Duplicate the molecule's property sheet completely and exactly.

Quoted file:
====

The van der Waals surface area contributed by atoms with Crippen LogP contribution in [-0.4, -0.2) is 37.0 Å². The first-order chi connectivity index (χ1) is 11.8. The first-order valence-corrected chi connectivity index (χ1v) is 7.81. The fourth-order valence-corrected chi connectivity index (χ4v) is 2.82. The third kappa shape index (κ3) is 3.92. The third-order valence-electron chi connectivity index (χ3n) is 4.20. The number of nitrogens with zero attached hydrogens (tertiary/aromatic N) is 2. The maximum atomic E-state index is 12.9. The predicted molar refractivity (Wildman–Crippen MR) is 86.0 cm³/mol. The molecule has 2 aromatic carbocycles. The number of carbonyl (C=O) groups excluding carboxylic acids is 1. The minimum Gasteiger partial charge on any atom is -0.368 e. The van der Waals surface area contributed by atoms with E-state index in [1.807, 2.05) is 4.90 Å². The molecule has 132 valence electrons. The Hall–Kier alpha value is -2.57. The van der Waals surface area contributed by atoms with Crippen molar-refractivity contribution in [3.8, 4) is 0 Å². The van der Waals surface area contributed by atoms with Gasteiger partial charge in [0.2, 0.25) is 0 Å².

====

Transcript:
The van der Waals surface area contributed by atoms with Crippen LogP contribution in [-0.4, -0.2) is 37.0 Å². The first-order chi connectivity index (χ1) is 11.8. The first-order valence-corrected chi connectivity index (χ1v) is 7.81. The fourth-order valence-corrected chi connectivity index (χ4v) is 2.82. The third kappa shape index (κ3) is 3.92. The third-order valence-electron chi connectivity index (χ3n) is 4.20. The number of nitrogens with zero attached hydrogens (tertiary/aromatic N) is 2. The maximum atomic E-state index is 12.9. The predicted molar refractivity (Wildman–Crippen MR) is 86.0 cm³/mol. The molecule has 2 aromatic carbocycles. The number of carbonyl (C=O) groups excluding carboxylic acids is 1. The minimum Gasteiger partial charge on any atom is -0.368 e. The van der Waals surface area contributed by atoms with E-state index in [1.807, 2.05) is 4.90 Å². The molecule has 132 valence electrons. The Hall–Kier alpha value is -2.57. The van der Waals surface area contributed by atoms with Crippen molar-refractivity contribution in [3.8, 4) is 0 Å². The van der Waals surface area contributed by atoms with Gasteiger partial charge in [0.2, 0.25) is 0 Å².